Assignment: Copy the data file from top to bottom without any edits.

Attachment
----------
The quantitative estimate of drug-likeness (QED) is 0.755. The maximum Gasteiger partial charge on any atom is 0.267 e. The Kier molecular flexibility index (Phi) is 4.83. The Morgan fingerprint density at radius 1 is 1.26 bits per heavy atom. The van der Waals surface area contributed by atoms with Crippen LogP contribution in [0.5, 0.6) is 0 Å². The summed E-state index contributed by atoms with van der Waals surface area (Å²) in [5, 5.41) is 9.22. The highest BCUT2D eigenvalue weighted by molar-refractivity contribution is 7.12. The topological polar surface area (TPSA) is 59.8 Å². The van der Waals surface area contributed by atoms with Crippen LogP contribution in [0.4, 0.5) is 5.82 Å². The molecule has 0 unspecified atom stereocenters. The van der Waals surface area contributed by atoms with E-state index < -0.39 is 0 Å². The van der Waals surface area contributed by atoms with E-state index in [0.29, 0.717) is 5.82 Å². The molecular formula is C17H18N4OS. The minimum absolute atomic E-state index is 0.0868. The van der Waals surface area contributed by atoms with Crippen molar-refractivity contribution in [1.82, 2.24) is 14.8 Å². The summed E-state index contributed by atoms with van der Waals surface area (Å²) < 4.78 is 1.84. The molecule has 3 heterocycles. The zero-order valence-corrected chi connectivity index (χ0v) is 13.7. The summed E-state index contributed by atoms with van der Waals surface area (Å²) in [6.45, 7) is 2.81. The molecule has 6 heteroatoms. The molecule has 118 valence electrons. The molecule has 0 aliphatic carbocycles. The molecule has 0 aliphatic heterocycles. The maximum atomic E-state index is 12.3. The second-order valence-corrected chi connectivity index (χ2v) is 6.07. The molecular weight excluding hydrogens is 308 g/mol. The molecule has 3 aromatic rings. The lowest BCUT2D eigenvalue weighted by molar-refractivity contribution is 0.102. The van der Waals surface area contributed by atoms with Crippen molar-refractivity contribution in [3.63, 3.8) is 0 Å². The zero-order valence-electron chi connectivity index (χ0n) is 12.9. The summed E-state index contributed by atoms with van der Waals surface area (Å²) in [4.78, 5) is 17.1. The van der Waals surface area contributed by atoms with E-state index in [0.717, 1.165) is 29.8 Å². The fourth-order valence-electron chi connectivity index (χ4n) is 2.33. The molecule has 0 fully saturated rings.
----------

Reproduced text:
The quantitative estimate of drug-likeness (QED) is 0.755. The maximum Gasteiger partial charge on any atom is 0.267 e. The Kier molecular flexibility index (Phi) is 4.83. The Morgan fingerprint density at radius 1 is 1.26 bits per heavy atom. The van der Waals surface area contributed by atoms with Crippen LogP contribution in [0.5, 0.6) is 0 Å². The summed E-state index contributed by atoms with van der Waals surface area (Å²) in [5, 5.41) is 9.22. The highest BCUT2D eigenvalue weighted by molar-refractivity contribution is 7.12. The topological polar surface area (TPSA) is 59.8 Å². The van der Waals surface area contributed by atoms with Crippen LogP contribution in [0.4, 0.5) is 5.82 Å². The molecule has 0 unspecified atom stereocenters. The van der Waals surface area contributed by atoms with E-state index < -0.39 is 0 Å². The van der Waals surface area contributed by atoms with E-state index in [0.29, 0.717) is 5.82 Å². The molecular formula is C17H18N4OS. The minimum absolute atomic E-state index is 0.0868. The van der Waals surface area contributed by atoms with Crippen molar-refractivity contribution in [1.82, 2.24) is 14.8 Å². The summed E-state index contributed by atoms with van der Waals surface area (Å²) < 4.78 is 1.84. The molecule has 3 heterocycles. The zero-order valence-corrected chi connectivity index (χ0v) is 13.7. The summed E-state index contributed by atoms with van der Waals surface area (Å²) in [6.45, 7) is 2.81. The molecule has 6 heteroatoms. The molecule has 118 valence electrons. The molecule has 0 aliphatic carbocycles. The molecule has 0 aliphatic heterocycles. The maximum atomic E-state index is 12.3. The second-order valence-corrected chi connectivity index (χ2v) is 6.07. The molecular weight excluding hydrogens is 308 g/mol. The molecule has 3 aromatic rings. The lowest BCUT2D eigenvalue weighted by molar-refractivity contribution is 0.102. The van der Waals surface area contributed by atoms with Crippen molar-refractivity contribution in [3.63, 3.8) is 0 Å². The zero-order valence-electron chi connectivity index (χ0n) is 12.9. The summed E-state index contributed by atoms with van der Waals surface area (Å²) in [4.78, 5) is 17.1. The van der Waals surface area contributed by atoms with E-state index in [0.717, 1.165) is 29.8 Å². The fourth-order valence-electron chi connectivity index (χ4n) is 2.33. The molecule has 0 fully saturated rings.